I've been beta testing MSN adCenter (PPC Search) for quite a while and have not been impressed with the application so far. They've made tremendous improvements to the UI now that it is out of beta, but it seems that every feature that should be a positive tick for MSN works out to be a negative for the advertiser. It seems they're putting revenue potential ahead of their customer's requirements and expectations.
MSN has a great set of ad targeting options, at least they could be. One example is the demographics targeting or, "Incremental Pricing for targeting" as they call it. This sounds great. I'm in the golf industry so I would like to target the "Males" "35+" demographic.
At issue here is that AdCenter only allows a "positive bid increase" in multiples of 10%. Doesn't sound that bad at first until you think about the 10-100 or so keywords I'm bidding on within the same "order" (an order is the same as an adgroup on Google), all at varying levels of CPC. If I already know the maximum CPC I'm willing to pay for the keyword phrase "Titleist Pro V1", how do I determine what percentage to increase my bids for males only? For the 35-50 demographic? For the 50-65 demographic?
If I assume I can increase my bids 30% for the term "Titleist Pro V1" for those given demographics, how does that affect the keyword phrase "Titleist golf ball" that is also within the same adgroup and subject to the same increase? So if I increase bids by a percentage for a given demographic, then my individual keyword bids should be lowered to maintain my target CPC. What happens when MSN can't determine the demographics of the searcher? I assume I'll get outbid because my base CPC bid is too low.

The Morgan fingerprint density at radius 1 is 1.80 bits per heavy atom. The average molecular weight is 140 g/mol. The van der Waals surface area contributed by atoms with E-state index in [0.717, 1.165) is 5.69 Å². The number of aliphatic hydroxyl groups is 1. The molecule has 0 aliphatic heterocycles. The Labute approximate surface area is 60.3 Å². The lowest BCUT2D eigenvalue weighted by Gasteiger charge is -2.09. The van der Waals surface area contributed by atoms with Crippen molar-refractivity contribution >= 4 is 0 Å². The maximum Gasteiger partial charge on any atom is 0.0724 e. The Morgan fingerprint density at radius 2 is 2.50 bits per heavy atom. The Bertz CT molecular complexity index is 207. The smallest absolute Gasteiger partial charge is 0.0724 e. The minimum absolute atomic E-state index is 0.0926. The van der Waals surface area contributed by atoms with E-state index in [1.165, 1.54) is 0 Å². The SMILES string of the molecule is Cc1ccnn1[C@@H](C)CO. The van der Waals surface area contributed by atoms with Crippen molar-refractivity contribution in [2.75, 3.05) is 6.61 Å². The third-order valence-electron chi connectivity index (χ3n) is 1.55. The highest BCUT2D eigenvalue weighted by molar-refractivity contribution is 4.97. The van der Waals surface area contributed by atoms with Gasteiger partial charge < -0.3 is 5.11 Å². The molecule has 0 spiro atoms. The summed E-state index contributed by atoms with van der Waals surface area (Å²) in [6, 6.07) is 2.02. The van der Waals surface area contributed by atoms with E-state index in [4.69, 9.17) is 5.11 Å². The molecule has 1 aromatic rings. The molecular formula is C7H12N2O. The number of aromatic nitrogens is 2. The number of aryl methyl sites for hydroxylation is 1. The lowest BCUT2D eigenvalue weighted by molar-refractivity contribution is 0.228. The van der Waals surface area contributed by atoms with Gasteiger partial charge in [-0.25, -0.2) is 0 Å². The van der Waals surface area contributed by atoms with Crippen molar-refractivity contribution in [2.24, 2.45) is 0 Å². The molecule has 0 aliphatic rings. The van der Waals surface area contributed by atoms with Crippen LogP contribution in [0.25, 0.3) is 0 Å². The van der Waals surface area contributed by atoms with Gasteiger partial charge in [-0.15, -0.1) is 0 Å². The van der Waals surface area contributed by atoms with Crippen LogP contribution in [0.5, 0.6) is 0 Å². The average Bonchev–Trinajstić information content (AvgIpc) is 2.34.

It would be easy for MSN to offer "negative bid percentages" rather than forcing me to place positive bid percentages for the demographic options. This way, I could maintain my set Max CPC on the keyword level and decrease my bids by 70% for women and 18-25 year olds. No offense to women or young people… you get my drift.
Naturally that would seem to decrease my adspend on adCenter, but it would actually play in the inverse as the more optimal my campaign is running, the more money I'll throw at it. That's why Google commands over 50% of my Search budget and second tier engines get 0%.
One way to get to the true ROAS is to use adCenter's conversion tracking tool in addition to the Omniture Analytics package I currently use. This way, I could manipulate the incremental pricing and keyword CPC until I hit my target ROAS. Again, great in theory, but adCenter does not track conversion on the keyword level, but on the Campaign level. If you're not familiar with adCenter's heirarchy, it's: Campaign>Order>Keyword. So adCenter tracks at the most macro level it possibly can which is of little to no use to the advertiser, but good for MSN's short-term revenue.
MSN conversion tracking also advertises their adCenter services on all checkout confirmation pages, regardless of how the customer was referred.
So I won't be using MSN's new targeting options or their conversion tracking. Google will continue to dominate my adspend and I'll hope that MSN gets it together and builds their applications for their advertisers and consumers and not primarily their pocketbook, because when advertisers and consumers win, their pocketbook will follow.